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Presidential candidates talk Northern Pass

July 01, 2011
NORTH COUNTRY—The presidential race is starting to gain momentum, and with it comes more focus on the Granite State and its issues. At the forefront of many New Hampshirites' minds in this race is the Northern Pass project, and presidential candidates are beginning to weigh in on the issue.

Just a few weeks ago, Republican presidential candidates Mitt Romney and Ron Paul offered their general opinions on energy independence and the role of eminent domain, making some references to Northern Pass, during a televised debate hosted by CNN and WMUR at St. Anselm's College in Manchester. The project, a joint venture by Hydro-Quebec, NSTAR, and Northeast Utilities (the parent company of Public Services of New Hampshire) is hugely unpopular, particularly in northern New Hampshire where new rights-of-way would have to be created.

"Here in New Hampshire, there is a popular bill that is being considered by our state legislature that would restrict the state's power to seize public land for the use of a power plant or transmission facility," said Union Leader reporter John Distaso, referring to House Bill 648, which would prevent for-profit utilities from seizing private land by eminent domain. This would, in theory, prevent the Northern Pass project from putting a 180-mile transmission line of 90 to 135-foot towers through New Hampshire to funnel hydropower down from Quebec to southern New England.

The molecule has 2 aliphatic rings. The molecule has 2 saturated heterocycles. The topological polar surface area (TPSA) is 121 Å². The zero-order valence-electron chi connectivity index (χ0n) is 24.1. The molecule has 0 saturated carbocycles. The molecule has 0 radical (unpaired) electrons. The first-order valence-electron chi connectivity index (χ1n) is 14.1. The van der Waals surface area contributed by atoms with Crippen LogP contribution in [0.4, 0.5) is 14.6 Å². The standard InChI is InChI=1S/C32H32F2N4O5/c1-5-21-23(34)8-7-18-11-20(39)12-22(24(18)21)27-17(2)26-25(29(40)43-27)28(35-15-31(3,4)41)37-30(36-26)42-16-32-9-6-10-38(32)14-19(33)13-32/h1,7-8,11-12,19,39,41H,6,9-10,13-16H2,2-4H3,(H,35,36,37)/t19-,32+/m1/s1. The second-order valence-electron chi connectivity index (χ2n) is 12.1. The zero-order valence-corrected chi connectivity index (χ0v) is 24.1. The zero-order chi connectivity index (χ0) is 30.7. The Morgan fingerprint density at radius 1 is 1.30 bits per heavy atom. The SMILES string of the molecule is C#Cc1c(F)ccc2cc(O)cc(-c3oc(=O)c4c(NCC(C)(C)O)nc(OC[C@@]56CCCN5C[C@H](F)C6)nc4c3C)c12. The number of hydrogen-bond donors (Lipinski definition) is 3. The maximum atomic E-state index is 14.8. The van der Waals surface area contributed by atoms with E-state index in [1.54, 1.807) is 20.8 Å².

"Should governments, at any level, be able to use eminent domain for major projects that will reduce America's dependence on foreign oil?" asked Distaso, specifically to Paul and Romney.

Paul's short and definitive answer to Distaso's question was "no."

"We shouldn't have that power given to the government where they can take private land and transfer it to a private industry," said the Texas Congressman and former Libertarian presidential candidate.

Paul said that eminent domain laws – both at the national and state levels – were not put into place to take land from private owners and give it to a corporation, regardless of how it may or may not help a locality.